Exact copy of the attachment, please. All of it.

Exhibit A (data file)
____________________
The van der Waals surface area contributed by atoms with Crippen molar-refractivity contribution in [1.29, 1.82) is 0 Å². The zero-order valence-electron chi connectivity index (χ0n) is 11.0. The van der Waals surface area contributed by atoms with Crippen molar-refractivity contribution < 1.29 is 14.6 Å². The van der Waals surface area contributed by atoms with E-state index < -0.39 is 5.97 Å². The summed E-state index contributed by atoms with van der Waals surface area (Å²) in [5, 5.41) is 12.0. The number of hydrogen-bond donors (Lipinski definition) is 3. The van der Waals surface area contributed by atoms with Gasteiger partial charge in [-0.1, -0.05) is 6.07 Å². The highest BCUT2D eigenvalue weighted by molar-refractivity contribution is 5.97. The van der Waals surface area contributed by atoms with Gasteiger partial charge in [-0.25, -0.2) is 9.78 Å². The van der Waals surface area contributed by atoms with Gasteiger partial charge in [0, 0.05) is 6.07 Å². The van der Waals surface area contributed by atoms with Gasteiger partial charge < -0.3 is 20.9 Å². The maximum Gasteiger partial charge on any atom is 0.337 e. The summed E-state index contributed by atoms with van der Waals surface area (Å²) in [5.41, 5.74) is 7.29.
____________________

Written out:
The van der Waals surface area contributed by atoms with Crippen molar-refractivity contribution in [1.29, 1.82) is 0 Å². The zero-order valence-electron chi connectivity index (χ0n) is 11.0. The van der Waals surface area contributed by atoms with Crippen molar-refractivity contribution < 1.29 is 14.6 Å². The van der Waals surface area contributed by atoms with E-state index < -0.39 is 5.97 Å². The summed E-state index contributed by atoms with van der Waals surface area (Å²) in [5, 5.41) is 12.0. The number of hydrogen-bond donors (Lipinski definition) is 3. The van der Waals surface area contributed by atoms with Gasteiger partial charge in [-0.1, -0.05) is 6.07 Å². The highest BCUT2D eigenvalue weighted by molar-refractivity contribution is 5.97. The van der Waals surface area contributed by atoms with Gasteiger partial charge in [-0.25, -0.2) is 9.78 Å². The van der Waals surface area contributed by atoms with Gasteiger partial charge in [0, 0.05) is 6.07 Å². The van der Waals surface area contributed by atoms with Gasteiger partial charge < -0.3 is 20.9 Å². The maximum Gasteiger partial charge on any atom is 0.337 e. The summed E-state index contributed by atoms with van der Waals surface area (Å²) in [5.41, 5.74) is 7.29.